To them I’m racist, to us I’m Canadian

I started a firestorm on Twitter last week. As Americans were mortified that another mass murder happened, this time on the streets of Dallas as police officers were ambushed, Americans watched in disbelief and anger while many Canadians shook their heads and rolled their eyes.

As someone who was born in this country I wasn’t raised with the fascination of guns. In fact, I don’t know anyone in Canada who owns one (aside from someone such as a police officer). So maybe I am naïve or somewhat ignorant about the American culture that involves firearms – as are the majority of Canadians, it seems.

So when the Dallas police tweeted a picture of a “suspect” on the street with a large gun strapped across his body and encouraged the public to help them find the guy, I, as a Canadian, chimed in.

“That’s quite the shoutout for him. Looks like an upstanding member of the community” said my tweet. Within minutes all hell broke loose. Hundreds of re-tweets led to my message spreading more and more. So too did the hate in the way of tweet attacks – mostly badly misspelled and grammatically incorrect.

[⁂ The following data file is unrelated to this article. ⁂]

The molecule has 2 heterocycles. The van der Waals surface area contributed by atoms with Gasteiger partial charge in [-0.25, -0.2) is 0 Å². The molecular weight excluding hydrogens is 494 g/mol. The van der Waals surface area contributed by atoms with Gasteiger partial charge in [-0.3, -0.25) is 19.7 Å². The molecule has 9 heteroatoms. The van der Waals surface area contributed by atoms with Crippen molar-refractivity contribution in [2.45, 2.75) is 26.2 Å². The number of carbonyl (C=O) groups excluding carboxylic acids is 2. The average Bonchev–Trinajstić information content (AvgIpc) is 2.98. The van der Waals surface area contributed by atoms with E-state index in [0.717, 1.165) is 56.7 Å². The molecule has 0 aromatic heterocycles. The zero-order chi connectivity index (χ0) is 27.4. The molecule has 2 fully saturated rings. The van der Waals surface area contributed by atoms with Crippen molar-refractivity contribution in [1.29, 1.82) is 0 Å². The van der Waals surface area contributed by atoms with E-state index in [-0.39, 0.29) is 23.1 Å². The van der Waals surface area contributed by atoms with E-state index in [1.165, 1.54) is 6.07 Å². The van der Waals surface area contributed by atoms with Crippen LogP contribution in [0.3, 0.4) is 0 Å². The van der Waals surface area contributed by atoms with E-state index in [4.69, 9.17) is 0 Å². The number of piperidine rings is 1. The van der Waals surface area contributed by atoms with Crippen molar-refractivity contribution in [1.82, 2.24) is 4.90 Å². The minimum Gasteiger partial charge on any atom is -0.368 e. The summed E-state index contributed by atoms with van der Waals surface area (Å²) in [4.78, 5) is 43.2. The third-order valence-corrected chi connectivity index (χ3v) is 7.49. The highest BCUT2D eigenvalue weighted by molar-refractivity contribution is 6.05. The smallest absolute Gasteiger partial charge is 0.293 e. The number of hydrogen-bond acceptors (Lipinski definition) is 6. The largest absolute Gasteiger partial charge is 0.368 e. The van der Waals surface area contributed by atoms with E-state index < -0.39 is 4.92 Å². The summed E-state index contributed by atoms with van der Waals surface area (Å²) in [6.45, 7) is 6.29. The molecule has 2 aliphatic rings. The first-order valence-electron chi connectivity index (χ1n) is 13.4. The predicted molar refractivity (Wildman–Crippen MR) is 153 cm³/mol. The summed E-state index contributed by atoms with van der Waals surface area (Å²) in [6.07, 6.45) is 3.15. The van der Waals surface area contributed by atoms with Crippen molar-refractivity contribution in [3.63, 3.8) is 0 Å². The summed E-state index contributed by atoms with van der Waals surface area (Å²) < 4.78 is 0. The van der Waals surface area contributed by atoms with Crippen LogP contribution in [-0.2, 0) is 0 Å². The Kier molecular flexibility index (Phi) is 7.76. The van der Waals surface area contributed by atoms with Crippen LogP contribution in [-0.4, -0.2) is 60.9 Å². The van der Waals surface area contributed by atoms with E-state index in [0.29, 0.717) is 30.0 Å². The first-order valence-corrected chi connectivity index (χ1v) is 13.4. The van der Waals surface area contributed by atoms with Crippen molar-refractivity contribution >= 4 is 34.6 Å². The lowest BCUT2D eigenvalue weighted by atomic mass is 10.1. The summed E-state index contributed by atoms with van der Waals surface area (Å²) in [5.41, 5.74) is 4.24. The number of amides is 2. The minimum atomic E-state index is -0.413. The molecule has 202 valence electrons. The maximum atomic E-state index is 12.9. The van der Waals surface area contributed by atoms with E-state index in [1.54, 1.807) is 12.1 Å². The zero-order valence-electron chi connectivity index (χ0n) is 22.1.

Primarily I was called racist. Despite not mentioning colour of skin, ethnicity, religion or anything remotely about the man’s physical appearance aside from one major factor (at least to a Canadian): he was attending a “peaceful protest” with massive weaponry.

I was sworn at and threatened (four death threats in all) people were quick to jump on me saying that he was a great member of the community because he was carrying his weapon as he is legally allowed to do so in Texas. They were obviously missing the point that just because something is a law doesn’t make it right. But when pressed for specific examples of what I said that was racist, nobody was ever – not once – able to quote me and my so-called bigotry.

I noted to the mob that it is illegal to sip a beer three consecutive times while standing in Texas (true story) and asked if people agreed with that law and if they followed it but that was usually met with more insults and name calling. Once they were enraged there was no turning back, though they did remind me several times that I am white.

Discussing this incident with my neighbour she laughed and drew this conclusion: “Sometimes I don’t think they even know what they are angry about. They are just mad because they think they should be mad about something.”

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